LAKE WENCHI, Ethiopia—In the green highlands here southwest of Addis Ababa, farmers like Darara Baysa are proud owners of cellphones that run on a network built by China's ZTE Corp.
The trouble is, they have to walk several miles to get a good signal. "The network doesn't work well," says Mr. Baysa, a former army sergeant, stopping on the unpaved road near his home to show his hot-pink smartphone.
Among other troubles: Ethiopian government officials have in recent years complained to ZTE that the company's contract for building the network requires Ethiopia to pay too much, say people familiar with the discussions.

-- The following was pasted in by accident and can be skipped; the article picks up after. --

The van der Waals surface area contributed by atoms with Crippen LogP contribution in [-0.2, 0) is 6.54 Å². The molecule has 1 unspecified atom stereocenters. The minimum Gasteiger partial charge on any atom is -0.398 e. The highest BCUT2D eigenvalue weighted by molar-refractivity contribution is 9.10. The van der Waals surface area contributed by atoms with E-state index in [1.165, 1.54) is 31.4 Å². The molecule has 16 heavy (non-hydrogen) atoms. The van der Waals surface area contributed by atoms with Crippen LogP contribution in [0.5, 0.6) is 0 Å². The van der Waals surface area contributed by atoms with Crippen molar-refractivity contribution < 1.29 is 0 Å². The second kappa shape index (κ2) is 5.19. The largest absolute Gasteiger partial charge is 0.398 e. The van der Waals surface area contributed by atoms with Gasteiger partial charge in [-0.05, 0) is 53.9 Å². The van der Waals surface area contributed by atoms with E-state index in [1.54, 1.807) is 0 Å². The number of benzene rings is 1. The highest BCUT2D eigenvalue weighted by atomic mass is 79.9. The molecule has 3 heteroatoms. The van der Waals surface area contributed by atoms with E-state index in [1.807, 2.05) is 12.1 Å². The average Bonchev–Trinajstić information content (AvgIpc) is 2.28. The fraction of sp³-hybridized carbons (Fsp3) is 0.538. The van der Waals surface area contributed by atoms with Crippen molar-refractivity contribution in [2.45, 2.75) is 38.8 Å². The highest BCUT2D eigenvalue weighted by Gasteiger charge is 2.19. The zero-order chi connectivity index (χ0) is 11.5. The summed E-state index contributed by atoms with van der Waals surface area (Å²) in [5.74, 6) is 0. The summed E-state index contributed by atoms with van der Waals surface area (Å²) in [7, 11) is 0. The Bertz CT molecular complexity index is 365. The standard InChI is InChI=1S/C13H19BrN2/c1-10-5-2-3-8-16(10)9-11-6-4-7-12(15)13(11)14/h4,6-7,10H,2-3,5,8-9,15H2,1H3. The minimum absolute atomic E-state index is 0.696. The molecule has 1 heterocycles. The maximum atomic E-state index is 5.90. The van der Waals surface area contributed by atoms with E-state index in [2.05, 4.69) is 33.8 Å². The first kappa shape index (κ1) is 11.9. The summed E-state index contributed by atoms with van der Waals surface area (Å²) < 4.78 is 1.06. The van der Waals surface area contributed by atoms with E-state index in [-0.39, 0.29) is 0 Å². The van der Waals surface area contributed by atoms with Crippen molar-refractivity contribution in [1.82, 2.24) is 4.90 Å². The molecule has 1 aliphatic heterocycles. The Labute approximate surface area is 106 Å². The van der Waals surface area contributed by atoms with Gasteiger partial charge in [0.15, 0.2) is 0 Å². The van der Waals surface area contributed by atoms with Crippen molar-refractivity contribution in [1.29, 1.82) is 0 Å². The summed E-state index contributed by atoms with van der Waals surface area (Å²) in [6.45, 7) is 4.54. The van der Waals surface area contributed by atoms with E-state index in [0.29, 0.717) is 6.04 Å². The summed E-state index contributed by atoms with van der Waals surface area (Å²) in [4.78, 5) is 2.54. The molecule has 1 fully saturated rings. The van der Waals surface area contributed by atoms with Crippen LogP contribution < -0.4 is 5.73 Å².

The Ethiopian network's glitches underline the broader troubles that sometimes face poorer nations as they borrow heavily to invest in telecommunications, roads, utilities and other infrastructure to help lift them out of poverty.
China's financial firepower helps its firms win many of these contracts. But in agreeing to such deals, some governments appear to have flouted rules meant to foster sound public investment. When countries sidestep such rules, say experts at institutions such as the World Bank, big projects often cost more and are more likely to be poorly executed.